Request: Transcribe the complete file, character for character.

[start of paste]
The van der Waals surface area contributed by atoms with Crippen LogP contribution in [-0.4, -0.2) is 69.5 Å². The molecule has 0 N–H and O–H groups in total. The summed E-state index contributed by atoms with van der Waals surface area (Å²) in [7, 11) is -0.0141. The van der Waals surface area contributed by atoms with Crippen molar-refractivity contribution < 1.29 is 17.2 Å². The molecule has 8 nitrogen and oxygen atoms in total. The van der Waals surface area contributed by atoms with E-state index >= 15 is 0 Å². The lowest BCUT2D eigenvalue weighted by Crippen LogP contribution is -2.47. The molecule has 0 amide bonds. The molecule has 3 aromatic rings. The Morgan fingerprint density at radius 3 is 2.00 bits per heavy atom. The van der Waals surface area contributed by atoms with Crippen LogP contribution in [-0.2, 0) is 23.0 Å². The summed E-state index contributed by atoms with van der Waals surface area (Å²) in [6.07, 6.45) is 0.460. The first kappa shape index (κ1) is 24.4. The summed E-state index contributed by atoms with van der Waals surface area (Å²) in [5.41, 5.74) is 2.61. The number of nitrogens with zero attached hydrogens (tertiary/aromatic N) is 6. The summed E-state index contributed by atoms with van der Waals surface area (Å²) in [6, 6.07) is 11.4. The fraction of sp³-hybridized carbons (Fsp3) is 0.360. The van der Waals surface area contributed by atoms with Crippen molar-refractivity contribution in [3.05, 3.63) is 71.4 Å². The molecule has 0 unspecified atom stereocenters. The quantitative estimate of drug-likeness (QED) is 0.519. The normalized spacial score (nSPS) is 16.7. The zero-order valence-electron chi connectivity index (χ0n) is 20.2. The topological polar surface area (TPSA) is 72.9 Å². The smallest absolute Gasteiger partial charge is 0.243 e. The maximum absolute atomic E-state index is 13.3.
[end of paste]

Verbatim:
The van der Waals surface area contributed by atoms with Crippen LogP contribution in [-0.4, -0.2) is 69.5 Å². The molecule has 0 N–H and O–H groups in total. The summed E-state index contributed by atoms with van der Waals surface area (Å²) in [7, 11) is -0.0141. The van der Waals surface area contributed by atoms with Crippen molar-refractivity contribution < 1.29 is 17.2 Å². The molecule has 8 nitrogen and oxygen atoms in total. The van der Waals surface area contributed by atoms with E-state index >= 15 is 0 Å². The lowest BCUT2D eigenvalue weighted by Crippen LogP contribution is -2.47. The molecule has 0 amide bonds. The molecule has 3 aromatic rings. The Morgan fingerprint density at radius 3 is 2.00 bits per heavy atom. The van der Waals surface area contributed by atoms with Crippen LogP contribution in [-0.2, 0) is 23.0 Å². The summed E-state index contributed by atoms with van der Waals surface area (Å²) in [6.07, 6.45) is 0.460. The first kappa shape index (κ1) is 24.4. The summed E-state index contributed by atoms with van der Waals surface area (Å²) in [5.41, 5.74) is 2.61. The number of nitrogens with zero attached hydrogens (tertiary/aromatic N) is 6. The summed E-state index contributed by atoms with van der Waals surface area (Å²) in [6, 6.07) is 11.4. The fraction of sp³-hybridized carbons (Fsp3) is 0.360. The van der Waals surface area contributed by atoms with Crippen molar-refractivity contribution in [3.05, 3.63) is 71.4 Å². The molecule has 0 unspecified atom stereocenters. The quantitative estimate of drug-likeness (QED) is 0.519. The normalized spacial score (nSPS) is 16.7. The zero-order valence-electron chi connectivity index (χ0n) is 20.2. The topological polar surface area (TPSA) is 72.9 Å². The smallest absolute Gasteiger partial charge is 0.243 e. The maximum absolute atomic E-state index is 13.3.